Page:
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    Response to COVID-19: An Australian behaviour support service perspective
    Hagiliassis, N ; Di Marco, M ; Koritsas, S (Bild, 2020-09-01)
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    ‘Death by Twitter’: Understanding false death announcements on social media and the performance of platform cultural capital
    Nansen, B ; O'Donnell, D ; Arnold, M ; Kohn, T ; Gibbs, M (University of Illinois Libraries, 2019)
    In this paper, we analyse false death announcements of public figures on social media and public responses to them. The analysis draws from a range of public sources to collect and categorise the volume of false death announcements on Twitter and undertakes a case study analysis of representative examples. We classify false death announcements according to five overarching types: accidental; misreported; misunderstood; hacked; and hoaxed. We identify patterns of user responses, which cycle through the sharing of the news, to personal grief, to a sense of uncertainty or disbelief. But we also identify more critical and cultural responses to such death announcements in relation to misinformation and the quality of digital news, or cultures of hoax and disinformation on social media. Here we see the performance of online identity through a form that we describe, following Bourdieu as ‘platform cultural capital’.
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    Exposing the Crimes of the Neoliberal State in the Governance of COVID-19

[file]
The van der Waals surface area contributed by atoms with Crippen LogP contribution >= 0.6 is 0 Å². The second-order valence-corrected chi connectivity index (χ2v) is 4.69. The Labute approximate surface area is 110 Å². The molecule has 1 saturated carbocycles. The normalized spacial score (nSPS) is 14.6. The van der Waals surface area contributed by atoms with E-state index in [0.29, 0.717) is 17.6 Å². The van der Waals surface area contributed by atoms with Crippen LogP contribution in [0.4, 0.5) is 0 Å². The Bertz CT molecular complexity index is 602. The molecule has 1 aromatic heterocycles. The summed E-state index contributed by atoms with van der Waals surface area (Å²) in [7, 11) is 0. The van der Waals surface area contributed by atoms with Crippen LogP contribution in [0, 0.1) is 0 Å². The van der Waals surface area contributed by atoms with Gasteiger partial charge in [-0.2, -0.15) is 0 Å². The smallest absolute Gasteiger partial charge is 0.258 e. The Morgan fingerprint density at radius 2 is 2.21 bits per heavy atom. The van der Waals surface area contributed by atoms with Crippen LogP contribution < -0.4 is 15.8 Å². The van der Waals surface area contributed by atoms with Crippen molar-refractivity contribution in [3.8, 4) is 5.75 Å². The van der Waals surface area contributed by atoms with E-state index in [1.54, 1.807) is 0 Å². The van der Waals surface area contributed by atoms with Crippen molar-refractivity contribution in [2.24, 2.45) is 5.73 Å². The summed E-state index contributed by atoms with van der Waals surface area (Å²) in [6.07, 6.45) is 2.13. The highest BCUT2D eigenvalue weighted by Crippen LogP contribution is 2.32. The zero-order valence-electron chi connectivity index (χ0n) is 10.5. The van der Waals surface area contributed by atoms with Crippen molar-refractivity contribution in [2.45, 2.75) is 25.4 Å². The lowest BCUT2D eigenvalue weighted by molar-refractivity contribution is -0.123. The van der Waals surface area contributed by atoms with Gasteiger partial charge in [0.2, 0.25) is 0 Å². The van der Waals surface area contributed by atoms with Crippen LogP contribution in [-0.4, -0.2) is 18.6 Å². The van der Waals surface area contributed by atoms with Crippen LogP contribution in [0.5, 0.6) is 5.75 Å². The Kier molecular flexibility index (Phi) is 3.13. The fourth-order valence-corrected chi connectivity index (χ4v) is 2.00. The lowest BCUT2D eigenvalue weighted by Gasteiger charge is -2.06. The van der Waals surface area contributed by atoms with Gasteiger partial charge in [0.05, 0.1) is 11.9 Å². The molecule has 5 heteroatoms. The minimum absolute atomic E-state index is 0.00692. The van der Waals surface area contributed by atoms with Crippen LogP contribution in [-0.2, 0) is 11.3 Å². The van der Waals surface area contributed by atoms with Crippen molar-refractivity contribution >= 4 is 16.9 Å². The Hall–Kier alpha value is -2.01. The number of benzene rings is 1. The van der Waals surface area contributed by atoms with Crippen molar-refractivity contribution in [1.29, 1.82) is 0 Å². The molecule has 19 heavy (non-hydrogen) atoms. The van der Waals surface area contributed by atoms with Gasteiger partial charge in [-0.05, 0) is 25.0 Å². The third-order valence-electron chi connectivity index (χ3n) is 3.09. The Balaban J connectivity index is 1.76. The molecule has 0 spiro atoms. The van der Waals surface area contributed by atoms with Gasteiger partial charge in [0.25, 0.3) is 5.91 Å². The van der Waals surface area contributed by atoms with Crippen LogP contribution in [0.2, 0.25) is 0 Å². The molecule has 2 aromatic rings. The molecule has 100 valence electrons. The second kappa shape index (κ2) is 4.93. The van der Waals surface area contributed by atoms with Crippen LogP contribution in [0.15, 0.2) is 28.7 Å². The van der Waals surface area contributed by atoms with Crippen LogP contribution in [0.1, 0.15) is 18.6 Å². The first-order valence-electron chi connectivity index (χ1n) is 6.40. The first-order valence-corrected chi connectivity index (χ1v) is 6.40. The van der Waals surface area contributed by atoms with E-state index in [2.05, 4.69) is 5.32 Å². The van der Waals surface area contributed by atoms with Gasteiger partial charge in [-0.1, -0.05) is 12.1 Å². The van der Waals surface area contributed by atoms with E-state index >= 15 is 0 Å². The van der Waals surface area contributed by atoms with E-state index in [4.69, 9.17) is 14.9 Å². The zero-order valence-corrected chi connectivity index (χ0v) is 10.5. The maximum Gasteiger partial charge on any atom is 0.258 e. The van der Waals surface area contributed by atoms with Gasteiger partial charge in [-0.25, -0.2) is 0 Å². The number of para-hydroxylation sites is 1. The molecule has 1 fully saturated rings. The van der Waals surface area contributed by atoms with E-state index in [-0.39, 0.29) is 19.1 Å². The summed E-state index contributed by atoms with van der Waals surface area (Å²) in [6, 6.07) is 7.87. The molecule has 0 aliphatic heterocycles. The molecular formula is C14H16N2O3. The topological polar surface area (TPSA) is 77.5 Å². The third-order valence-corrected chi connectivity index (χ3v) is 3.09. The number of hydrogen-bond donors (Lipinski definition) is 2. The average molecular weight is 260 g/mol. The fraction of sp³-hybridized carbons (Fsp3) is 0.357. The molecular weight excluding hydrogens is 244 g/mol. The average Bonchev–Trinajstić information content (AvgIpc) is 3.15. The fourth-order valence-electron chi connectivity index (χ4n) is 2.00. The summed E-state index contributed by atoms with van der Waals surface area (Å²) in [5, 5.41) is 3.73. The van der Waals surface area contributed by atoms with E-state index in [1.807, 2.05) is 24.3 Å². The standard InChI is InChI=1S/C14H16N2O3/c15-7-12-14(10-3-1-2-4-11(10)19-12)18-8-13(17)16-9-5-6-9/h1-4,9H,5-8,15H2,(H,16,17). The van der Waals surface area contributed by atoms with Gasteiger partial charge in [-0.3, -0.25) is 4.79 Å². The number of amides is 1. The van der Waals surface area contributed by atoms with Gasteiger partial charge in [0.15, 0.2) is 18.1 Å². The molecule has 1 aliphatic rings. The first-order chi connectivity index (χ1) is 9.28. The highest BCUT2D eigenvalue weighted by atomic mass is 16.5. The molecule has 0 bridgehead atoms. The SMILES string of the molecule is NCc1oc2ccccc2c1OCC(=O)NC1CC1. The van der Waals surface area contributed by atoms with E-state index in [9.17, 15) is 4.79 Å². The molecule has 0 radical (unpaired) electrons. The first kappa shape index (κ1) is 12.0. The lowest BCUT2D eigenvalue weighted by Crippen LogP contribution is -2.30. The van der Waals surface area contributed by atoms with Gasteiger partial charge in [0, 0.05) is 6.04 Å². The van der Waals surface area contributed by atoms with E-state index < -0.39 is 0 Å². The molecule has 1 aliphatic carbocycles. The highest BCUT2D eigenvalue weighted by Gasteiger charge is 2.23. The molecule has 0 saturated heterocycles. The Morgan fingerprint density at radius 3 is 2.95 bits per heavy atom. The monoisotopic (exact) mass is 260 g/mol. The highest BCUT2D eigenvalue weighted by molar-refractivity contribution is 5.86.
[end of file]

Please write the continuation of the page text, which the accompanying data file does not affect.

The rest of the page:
Catello, R (Pluto Journals, 2022)
    Two of the most promising developments to emerge from the failed attempts to contain the spread of infectious disease outbreaks since the World Health Organization (WHO) declared the outbreak of novel coronavirus (2019-nCoV) a pandemic on 23 January 2020 are (i) an acceleration of the critique of neoliberalism and (ii) a reinvigoration of the state crime vocabulary. As Henry Giroux (2020) argued, the pandemic has exposed “the plague of neoliberalism” and revealed the need for a new language to make sense of the current crisis. In this article, I argue that the language of state crime has both the terminological and the conceptual capacity to inform such a sense-making endeavour and, relatedly, that the academic literature on state criminality can complement critiques of the global neoliberal order in the context of the failed governance of the COVID-19 pandemic.
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    A matter of time? Institutional timescapes and gendered inequalities in the transition from education to employment in Australia
    Craig, L ; Ravn, S ; Churchill, B ; Valenzuela, MR (SAGE PUBLICATIONS LTD, 2022-11-15)
    This article explores why women miss out in the transition from the educational system to the labour market. Using nationally representative longitudinal data (2001–18) from the Household Income and Labour Dynamics in Australia (HILDA) survey, we compare how long after graduation it takes men and women with tertiary qualifications (n = 2030) to achieve key labour market milestones: (1) getting a full-time job; (2) getting a permanent contract; (3) earning an average wage; (4) finding a job that matches their skill level. We find significant gender differences in reaching these milestones, confirming that time is a critical dimension for understanding gendered inequalities in the returns to education. We attribute findings to incompatible ‘timescapes’ across the institutions of education, family and employment. The more flexible timescape of education allows women to succeed, but the inflexible timescape of employment (particularly when combined with family responsibilities) impedes them from turning educational achievement into labour market progress.
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    Does Third-Party Fact-Checking Increase Trust in News Stories? An Australian Case Study Using the "Sports Rorts" Affair
    Carson, A ; Gibbons, A ; Martin, A ; Phillips, JB (ROUTLEDGE JOURNALS, TAYLOR & FRANCIS LTD, 2022-01-27)
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    Factors influencing the development and implementation of national greenhouse gas inventory methodologies
    Yona, L ; Cashore, B ; Bradford, MA (TAYLOR & FRANCIS LTD, 2022-01-04)